The best way to get there is by taking the subway. Regardless of where you’re staying (we stayed in the Botafogo neighborhood and would recommend it), hop on the subway and get off at the Centro station. From there, exit the station and veer right along the avenue. You should see people walking towards the Sambodromo as well as street vendors selling popcorn, hotdogs, chips, etc.
The signage to get to the stands is very poor. You’ll likely have to ask people, “Onde e o sambodromo?” but you’ll get there. Give yourself an extra 30min from the time you arrive to Centro to your seat.
The subway runs all night during Carnival so you’ll take the same way back.
What Can You Bring?
Surprisingly, you can bring food and water into the arena. We brought in two sandwiches and a 1.5 liter water bottle with no issues.
What to Wear?
Unlike blocos, where people dress up in everything ranging from superhero costumes to nearly nothing, most attendees are not dressed up. There will be some people in Carnival-esque costumes, but you will not be out of place in regular clothes.
How Long Does It Take?
The Sambadromo is not a short event. On Sunday, there are 7 parades; on Monday, there are 6 parades; and each parade takes about 1 hour. The first parade starts at roughly 9:15PM. With setup and cleaning time in between each parade, on Sunday the last parade did not finish until 7AM!!! 7AM!! We were not prepared to pull an all-nighter and left after the fifth parade around 4AM. Be sure to prioritize sleep the night before in order to make it through the whole thing!
How Much Does It Cost?
The cost of your tickets depends heavily on which section you choose. In 2020, the tickets were USD$75+.
What to Watch for in Rio’s Sambodromo
There is a lot going on during each parade, but they all have some common elements. Here are some tips on what to watch:
Each parade picks a theme and tells a story through the floats and costumes. Good luck figuring out exactly what it is though – Michelle and I could never agree! Before entering the grandstands, make sure to get a Program! It explains each school’s theme!
King & Queen
Each school has a king and queen of the parade. They hold the school’s flag and dance together all the way down the parade route. They are not allowed to put the flag down, so they spin and spin all the way down. I don’t know how they don’t get dizzy!
Percussion Section, Queen of the Drums, & The Band
Each parade has a massive drum section that bangs out the beat through the entire parade. The drum section is lead by a scantily clad woman who holds the coveted position of Queen of the Drums. This is usually what people picture when they think of Carnival in Rio, but the number of people in head-to-toe costumes far outnumber the Queen of the Drums.
The schools do not have a specific anthem that they play every year. Instead, samba orchestras compete and a new song is picked by their followers each year. This song is sung on repeat throughout the hour-long parade by a live band walking with the drum section.
We were amazed by the creativity of the costumes! Be sure to check out every group that passes by you. We saw people dressed as monkeys, squid, gold miners, and fish – just to name a few!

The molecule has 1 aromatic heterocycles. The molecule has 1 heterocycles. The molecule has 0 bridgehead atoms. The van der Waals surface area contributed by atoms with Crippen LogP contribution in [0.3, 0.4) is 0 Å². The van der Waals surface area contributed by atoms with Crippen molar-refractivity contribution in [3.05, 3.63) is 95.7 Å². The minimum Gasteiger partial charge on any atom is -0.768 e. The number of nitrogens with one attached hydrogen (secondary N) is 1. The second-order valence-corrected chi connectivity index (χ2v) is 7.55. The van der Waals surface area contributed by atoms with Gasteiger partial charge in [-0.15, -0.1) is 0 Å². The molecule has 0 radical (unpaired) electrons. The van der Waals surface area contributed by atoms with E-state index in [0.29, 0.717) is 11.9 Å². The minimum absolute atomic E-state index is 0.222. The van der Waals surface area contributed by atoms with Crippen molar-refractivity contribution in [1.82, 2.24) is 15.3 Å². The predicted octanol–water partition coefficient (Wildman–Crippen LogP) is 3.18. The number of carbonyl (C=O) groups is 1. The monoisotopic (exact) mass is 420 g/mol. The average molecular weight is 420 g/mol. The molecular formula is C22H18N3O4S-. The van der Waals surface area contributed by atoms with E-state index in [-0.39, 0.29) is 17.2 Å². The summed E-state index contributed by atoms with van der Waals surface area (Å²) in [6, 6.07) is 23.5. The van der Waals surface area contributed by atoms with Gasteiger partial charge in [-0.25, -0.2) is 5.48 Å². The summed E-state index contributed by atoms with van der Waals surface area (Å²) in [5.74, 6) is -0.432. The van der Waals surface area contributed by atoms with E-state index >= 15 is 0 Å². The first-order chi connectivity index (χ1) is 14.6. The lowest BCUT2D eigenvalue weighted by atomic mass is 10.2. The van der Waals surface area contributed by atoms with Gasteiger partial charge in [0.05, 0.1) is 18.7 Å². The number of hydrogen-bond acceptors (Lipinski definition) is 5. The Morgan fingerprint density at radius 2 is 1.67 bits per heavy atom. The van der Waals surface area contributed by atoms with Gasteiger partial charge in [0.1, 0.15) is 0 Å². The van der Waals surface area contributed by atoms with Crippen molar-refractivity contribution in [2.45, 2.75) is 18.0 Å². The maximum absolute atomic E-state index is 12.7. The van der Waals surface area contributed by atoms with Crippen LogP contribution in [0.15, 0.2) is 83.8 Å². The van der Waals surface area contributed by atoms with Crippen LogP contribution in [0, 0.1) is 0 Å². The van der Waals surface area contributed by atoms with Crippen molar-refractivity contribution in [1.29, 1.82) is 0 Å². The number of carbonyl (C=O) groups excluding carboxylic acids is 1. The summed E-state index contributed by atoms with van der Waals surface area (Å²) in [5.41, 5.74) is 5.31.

After watching the incredible parade, you will have your opinion of who you thought did well, but how will you know if you were right?!
There are many judges (~40) stationed throughout the parade route that are judging each school on one specific criteria such as costumes, floats, continuity, etc. Each judge’s scores are announced starting around 6PM on Ash Wednesday and the winner is announced shortly afterward. If you’re still in Rio, it worth stopping by a bar where they are announcing the scores to be a part of the excitement!
Want to Learn More About the Sambodromo?
You can learn more about the Sambodromo and tour one of the samba schools in La Cuidad do Samba (“Samba City”), a square block in Rio that consists of warehouses used by the 13 competing samba schools to build their floats and costumes for the Sambodromo.
You should not just show up and expect to find a tour (like we did…). Only one of the samba schools, Rio Grande, offers tours to visitors. The tours are Monday-Saturday at 11AM and 4PM. They recommend booking online, however we just showed up and they were able to accommodate us. They have tours in English and in Portuguese where they explain the history of Carnival, provide a tour of the warehouse where you can see them working on floats and costumes, and even let you try on costumes from past parades! The cost of the tour was R$80 or ~$20 USD per person.
What else can you do in Rio during Carnival?
Many businesses are shut down on the Monday and Tuesday of Carnival, though many restaurants remained open. We were advised not to attempt to visit any tourist sites in Rio during Carnival, as this is when the city is most packed with tourists. While we heeded this advice, we met others who did.
We were lucky to visit Rio twice, once before Carnival and once during, and we’re putting together a post on our favorite things to do in Rio and will link it here soon!
Final Tips for the Sambodromo
Getting to experience the Sambadromo parade during Carnival was an incredible experience, but if we had the opportunity to do it all over again we would make some tweaks. After traveling for 7 months, we did not have the energy nor desire to party for 4 straight days and when we did go to a bloco we found them to be overwhelming.
For longterm travelers, we would recommend going to the Champions parade that occurs the weekend after Carnival. The prices for the Champions Parade are cheaper and you will still see the best six schools. You will also be able to find cheaper accommodations that weekend than during Carnival. And, don’t worry, the party in Rio doesn’t stop just because Carnival is technically over, you’ll still be able to find people partying in the streets that weekend!
In sum by going to the Champions Parade, you get the bright colors, best performances of the parade, and Carnival atmosphere for a fraction of the price!
There you have it, our Sambadromo Rio Carnival tips. Until next time, happy adventuring!
All costs are current as of February 2020.